Electric Mandolin Necks

This page covers:

Fretboards and Fretboard Inlays

My fretboards are radiused as standard and have EVO-gold fretwire (looks great, lasts forever).

I'm currently switching from ebony fretboards to Rocklite Ebano which is a sustainable and eco-friendly alternative. It also happens to be easier to work with, without losing the stiffness that ebony is famous for.

I don't currently use rosewood for fretboards due to issues with the new (2017) CITES regulations.

All my stock instruments have brass fret markers (as well as black or white dots on the fretboard side). I use brass because it's nicely visible against the black fretboard, but also not subject to US customs restrictions. However, for custom ordered instruments, I will happily use mother of pearl or abalone as long as they're not US bound.

"Short" vs "Long" necks.

I build two styles of necks for electric mandolins:

Short Neck:
17 fret neck, with the pickup located where the 19th fret would normally be. This is now the default choice for all my electric mandolins as it offers a more uniform response over the four courses with none of the "weak e-string syndrome" that many e-mandos suffer from. It also gives a jazzier/smoother tone, and to be frank, the "missing" frets are unlikely to be missed: very few amps, pickups or PA's can faithfully reproduce those very high notes.
Long Neck:
A 22 fret neck, with the pickup located where the 24th fret would be. This is the default choice for longer scale instruments - i.e. mandolas and up - as these don't suffer nearly as much from a weak top string as electric mandolins do.

Truss Rods and Construction.

For mandolins I use an all mahogany neck, with a carbon fibre baton (ie non-adjustable truss rod) for rigidity.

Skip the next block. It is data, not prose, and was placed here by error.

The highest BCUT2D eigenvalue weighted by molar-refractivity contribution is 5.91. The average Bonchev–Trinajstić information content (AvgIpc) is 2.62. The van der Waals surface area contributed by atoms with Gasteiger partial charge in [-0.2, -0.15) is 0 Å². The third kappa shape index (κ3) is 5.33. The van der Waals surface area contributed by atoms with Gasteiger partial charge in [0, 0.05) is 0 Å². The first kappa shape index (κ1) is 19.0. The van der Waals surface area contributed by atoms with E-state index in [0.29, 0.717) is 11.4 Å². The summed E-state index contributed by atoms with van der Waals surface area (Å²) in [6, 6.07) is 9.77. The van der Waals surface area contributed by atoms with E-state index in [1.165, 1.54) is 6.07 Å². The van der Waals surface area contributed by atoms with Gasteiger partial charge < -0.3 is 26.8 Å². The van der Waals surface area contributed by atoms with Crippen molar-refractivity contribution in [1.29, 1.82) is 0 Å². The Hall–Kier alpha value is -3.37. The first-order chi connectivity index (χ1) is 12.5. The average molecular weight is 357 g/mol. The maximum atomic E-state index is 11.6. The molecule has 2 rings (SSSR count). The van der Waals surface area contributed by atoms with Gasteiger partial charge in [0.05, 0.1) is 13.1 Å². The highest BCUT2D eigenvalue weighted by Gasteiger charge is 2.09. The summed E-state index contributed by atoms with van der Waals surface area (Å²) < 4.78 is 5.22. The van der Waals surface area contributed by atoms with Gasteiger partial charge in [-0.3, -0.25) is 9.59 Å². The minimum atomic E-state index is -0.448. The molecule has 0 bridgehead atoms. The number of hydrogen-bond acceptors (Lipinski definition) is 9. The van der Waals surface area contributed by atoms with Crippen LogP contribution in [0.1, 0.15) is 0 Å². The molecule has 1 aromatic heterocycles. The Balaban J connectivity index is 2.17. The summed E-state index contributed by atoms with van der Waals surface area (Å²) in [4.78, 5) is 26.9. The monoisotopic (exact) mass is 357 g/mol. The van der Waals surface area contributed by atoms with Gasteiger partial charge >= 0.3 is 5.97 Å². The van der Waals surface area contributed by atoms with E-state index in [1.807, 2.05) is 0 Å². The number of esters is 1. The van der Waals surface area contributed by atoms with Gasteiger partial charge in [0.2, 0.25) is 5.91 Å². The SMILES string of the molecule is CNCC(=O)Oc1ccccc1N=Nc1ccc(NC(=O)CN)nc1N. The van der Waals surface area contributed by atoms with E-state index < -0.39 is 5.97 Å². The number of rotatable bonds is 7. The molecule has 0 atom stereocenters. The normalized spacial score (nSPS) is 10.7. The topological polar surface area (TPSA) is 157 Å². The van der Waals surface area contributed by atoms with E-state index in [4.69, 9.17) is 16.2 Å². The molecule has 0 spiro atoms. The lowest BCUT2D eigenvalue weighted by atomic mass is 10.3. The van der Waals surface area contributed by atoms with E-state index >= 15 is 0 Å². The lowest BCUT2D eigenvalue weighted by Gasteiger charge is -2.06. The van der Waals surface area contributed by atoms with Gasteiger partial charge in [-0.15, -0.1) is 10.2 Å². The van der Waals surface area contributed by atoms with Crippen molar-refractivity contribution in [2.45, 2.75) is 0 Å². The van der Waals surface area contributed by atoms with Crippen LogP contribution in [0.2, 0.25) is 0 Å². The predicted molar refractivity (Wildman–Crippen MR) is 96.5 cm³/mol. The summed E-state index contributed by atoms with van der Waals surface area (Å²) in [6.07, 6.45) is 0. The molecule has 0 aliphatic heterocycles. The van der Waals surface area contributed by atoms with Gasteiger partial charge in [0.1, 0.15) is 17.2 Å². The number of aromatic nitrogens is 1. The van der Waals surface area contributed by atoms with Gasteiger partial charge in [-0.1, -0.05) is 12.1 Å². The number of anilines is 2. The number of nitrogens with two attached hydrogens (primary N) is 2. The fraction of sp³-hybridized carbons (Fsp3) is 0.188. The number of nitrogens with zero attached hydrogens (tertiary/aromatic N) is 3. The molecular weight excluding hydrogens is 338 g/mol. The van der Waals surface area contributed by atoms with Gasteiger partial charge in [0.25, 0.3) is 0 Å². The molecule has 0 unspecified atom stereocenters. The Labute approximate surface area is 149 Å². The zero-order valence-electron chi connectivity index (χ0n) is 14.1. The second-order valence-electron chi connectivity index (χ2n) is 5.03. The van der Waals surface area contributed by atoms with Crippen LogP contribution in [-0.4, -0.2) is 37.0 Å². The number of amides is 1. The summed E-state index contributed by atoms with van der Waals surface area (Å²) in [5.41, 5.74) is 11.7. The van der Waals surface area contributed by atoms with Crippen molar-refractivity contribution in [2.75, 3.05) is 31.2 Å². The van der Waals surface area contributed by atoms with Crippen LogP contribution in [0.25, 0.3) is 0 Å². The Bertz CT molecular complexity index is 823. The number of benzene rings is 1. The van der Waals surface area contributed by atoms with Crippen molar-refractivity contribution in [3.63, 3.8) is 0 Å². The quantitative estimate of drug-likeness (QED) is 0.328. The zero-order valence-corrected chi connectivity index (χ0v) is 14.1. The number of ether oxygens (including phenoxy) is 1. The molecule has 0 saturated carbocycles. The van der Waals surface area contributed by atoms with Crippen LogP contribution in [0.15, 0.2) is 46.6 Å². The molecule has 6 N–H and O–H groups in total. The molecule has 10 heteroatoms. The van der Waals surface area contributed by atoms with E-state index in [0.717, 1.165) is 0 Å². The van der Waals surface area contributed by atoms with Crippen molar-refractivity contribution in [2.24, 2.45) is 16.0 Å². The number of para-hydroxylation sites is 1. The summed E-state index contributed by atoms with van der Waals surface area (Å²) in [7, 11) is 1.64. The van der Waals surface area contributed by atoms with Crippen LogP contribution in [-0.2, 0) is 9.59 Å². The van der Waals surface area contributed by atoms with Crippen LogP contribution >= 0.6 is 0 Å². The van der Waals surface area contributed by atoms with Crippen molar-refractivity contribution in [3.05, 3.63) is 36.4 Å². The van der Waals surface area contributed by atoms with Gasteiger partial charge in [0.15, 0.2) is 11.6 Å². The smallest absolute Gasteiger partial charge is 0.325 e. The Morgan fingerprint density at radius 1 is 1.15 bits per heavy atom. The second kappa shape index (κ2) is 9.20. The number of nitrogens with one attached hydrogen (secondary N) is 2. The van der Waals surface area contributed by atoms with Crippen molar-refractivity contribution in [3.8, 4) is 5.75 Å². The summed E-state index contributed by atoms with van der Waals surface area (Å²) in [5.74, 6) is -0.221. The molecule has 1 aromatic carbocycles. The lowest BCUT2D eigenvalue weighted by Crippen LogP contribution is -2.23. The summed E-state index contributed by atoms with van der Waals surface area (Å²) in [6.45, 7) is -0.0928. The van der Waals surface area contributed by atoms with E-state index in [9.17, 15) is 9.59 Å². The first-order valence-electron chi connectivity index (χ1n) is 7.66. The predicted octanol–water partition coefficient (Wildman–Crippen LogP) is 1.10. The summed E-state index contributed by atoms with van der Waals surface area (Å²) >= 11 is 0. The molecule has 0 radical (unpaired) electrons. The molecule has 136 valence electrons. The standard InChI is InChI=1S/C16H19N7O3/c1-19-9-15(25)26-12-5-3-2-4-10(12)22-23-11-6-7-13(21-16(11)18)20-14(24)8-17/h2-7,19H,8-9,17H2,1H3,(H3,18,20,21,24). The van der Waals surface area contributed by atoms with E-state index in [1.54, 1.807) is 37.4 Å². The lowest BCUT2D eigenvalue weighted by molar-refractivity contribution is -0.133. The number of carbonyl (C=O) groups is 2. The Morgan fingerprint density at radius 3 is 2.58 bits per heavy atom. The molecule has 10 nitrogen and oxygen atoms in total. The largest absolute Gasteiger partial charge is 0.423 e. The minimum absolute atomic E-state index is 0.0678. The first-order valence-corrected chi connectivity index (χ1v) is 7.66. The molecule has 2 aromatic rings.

The carbon fibre runs the whole length of the neck, right out into the headstock, making the neck extremely stiff. My oldest instrument was built in 2010, still gets played nearly every day, and still has an arrow-straight neck. Mandolin necks are so short, that a good setup doesn't need any neck relief, making a truss rod effectively superfluous.

For mandolas and longer scale instruments, I use a 5-piece glue-lam neck construction, with a 2 way adjustable truss rod. The longer scale length means that some degree of neck relief may be required for correct setup, so a truss rod makes perfect sense in this situation. It also so happens that the multi-piece construction gives an attractive looking neck.

Neck Profile.

All my mandolin family instruments have some sort of V-profile. Essentially there are only two viable profiles for a mandolin: V shaped and club!

What you feel as a "slim" or "clubby" neck is in large part determined by how quickly the neck falls away from your hand in the area shown:

Now if the neck is reasonably wide - for example on a guitar, then you can start the profile as shown and join them up in the middle in a variety of ways (C, U or V etc). For a mandolin however, the neck is so narrow, that in order to obtain a decent profile near the fretboard, and still maintain a sensible (and structurally sound!) neck thickness, only a V profile will give you a "slim" feel next to the fretboard.

That said, I try not to make my necks have too "pointy" a V - personally I find that rather uncomfortable. For longer scale instruments (mandolas and OM's etc) with wider nuts, there's also a bit more room for something a little more C-shaped, though they're still V/C hybrids.

Please contact me here, if you see anything you're interested in.

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